The Global Push for REEs

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"China realized the value REE extraction long ago."

Bautou may look like a quiet, unassuming city in the middle of Inner Mongolia. But the home to two million finds itself in the middle of a global controversy. Bautou is the center of China's rare earth element (REE) production.

You don't have to dig that deep to find that rare earths aren't actually that rare. They're just difficult to extract and can often be environmentally difficult. China realized that REEs were worth the effort long ago, accelerating production under the late Deng Xiaoping. He used to compare China's rare earths to Saudi Arabia's oil.

Yet the U.S. moved in the opposite direction for years. Once the world's leading producer, it now mines none of it, mostly because of onerous environmental regulations. The government has begun to look into starting up again. But that means little for now.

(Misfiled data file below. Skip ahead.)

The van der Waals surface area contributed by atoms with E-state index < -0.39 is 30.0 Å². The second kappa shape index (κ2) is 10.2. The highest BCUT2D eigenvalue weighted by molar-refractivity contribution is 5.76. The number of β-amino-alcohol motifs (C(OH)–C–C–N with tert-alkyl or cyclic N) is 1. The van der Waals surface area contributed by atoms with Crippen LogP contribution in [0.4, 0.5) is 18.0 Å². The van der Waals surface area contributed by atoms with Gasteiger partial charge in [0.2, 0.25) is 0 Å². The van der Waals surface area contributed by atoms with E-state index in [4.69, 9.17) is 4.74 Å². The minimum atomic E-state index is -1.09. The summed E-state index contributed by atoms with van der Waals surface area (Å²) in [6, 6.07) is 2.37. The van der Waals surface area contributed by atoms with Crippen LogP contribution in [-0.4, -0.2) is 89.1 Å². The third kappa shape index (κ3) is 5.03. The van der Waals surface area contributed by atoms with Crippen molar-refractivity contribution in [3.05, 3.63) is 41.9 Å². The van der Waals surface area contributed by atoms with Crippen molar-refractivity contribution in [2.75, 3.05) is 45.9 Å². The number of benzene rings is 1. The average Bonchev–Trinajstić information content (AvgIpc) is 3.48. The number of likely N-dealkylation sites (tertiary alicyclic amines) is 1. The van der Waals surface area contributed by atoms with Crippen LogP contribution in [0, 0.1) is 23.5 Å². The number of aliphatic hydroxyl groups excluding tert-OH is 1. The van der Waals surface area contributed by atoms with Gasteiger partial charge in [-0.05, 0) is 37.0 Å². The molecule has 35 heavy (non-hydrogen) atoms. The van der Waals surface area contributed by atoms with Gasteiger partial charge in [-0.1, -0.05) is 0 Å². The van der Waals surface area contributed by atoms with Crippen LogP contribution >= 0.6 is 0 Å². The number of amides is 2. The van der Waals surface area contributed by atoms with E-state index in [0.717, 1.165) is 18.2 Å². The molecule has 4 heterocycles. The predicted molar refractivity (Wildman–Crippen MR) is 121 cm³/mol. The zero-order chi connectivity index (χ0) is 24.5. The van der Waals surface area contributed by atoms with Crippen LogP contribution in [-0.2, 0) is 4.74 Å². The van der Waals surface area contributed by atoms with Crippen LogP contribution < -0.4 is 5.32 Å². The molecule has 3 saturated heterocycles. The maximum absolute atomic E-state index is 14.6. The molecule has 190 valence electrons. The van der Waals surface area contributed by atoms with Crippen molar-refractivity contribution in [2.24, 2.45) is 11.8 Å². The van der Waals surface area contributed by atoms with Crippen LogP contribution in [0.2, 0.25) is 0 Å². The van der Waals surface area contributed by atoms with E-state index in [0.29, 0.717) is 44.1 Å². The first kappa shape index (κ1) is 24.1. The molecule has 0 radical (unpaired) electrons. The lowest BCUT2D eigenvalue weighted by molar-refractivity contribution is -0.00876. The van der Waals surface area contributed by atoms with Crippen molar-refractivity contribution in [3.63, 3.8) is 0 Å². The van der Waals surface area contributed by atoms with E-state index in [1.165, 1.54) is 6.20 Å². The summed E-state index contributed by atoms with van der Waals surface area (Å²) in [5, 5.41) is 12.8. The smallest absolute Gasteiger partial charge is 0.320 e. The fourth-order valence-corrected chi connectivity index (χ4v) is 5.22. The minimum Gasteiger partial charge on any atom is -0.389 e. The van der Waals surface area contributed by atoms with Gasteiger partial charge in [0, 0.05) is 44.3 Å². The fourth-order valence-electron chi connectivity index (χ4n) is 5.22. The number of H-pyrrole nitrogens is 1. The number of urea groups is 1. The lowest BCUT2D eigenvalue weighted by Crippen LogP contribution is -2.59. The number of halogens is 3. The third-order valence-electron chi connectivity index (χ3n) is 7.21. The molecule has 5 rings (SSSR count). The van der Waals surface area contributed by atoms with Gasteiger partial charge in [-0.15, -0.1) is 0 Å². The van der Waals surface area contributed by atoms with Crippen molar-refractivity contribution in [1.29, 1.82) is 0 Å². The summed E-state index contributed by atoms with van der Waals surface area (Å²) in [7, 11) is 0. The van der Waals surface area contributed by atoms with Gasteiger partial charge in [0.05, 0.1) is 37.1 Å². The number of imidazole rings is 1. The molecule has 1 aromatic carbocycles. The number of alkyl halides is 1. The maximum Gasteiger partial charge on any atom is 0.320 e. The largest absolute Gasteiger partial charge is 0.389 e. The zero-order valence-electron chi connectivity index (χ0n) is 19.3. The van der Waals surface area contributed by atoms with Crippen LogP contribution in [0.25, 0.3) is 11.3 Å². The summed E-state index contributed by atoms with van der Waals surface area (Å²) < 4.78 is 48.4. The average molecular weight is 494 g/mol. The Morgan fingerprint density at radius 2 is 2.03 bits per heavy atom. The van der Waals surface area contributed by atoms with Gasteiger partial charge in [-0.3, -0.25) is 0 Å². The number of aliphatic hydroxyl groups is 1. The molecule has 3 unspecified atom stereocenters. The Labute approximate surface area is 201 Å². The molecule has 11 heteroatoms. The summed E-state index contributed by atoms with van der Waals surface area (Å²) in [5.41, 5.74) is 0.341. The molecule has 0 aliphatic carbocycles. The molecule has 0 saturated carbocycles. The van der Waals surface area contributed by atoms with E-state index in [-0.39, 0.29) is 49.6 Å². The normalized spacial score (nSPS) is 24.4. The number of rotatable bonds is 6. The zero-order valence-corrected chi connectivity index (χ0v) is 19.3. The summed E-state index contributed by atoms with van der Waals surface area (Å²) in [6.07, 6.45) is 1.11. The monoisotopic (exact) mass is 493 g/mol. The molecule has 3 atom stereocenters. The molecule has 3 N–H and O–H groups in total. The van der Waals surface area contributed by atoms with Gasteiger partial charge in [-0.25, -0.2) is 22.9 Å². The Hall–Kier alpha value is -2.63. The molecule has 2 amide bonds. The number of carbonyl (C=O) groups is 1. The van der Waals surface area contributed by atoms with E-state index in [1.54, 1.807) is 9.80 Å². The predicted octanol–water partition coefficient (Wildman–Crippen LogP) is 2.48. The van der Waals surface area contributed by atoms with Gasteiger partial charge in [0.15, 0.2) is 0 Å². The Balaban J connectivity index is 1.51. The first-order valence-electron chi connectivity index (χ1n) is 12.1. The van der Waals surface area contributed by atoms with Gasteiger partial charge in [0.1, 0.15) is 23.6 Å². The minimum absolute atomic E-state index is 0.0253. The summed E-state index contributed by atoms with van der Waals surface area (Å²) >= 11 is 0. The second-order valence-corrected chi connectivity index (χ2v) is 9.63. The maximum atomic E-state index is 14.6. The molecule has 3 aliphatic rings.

In April, the Government Accounting Office reported that rebuilding the nation's rare earth supply chain could take up to 15 years. And, according to the same source, the U.S. needs patents currently held by foreign companies.

Perhaps the country can learn something from Japan, the world's biggest rare earths consumer. It has no supplies of its own though, so it's searching elsewhere. . .without waiting for study results.

This makes sense since most geologists think up to two-thirds of the world's deposits of rare earths lie unexploited, outside of China. That's a good thing too, given it uses much of the REEs it extracts for its own burgeoning high-tech industries.

As China grows, it will have less and less to sell to other countries. Recognizing this, Japanese companies have taken to scouring Canada, India, Australia, Vietnam, Kazakhstan, Brazil and Mongolia to find the next big deposits.

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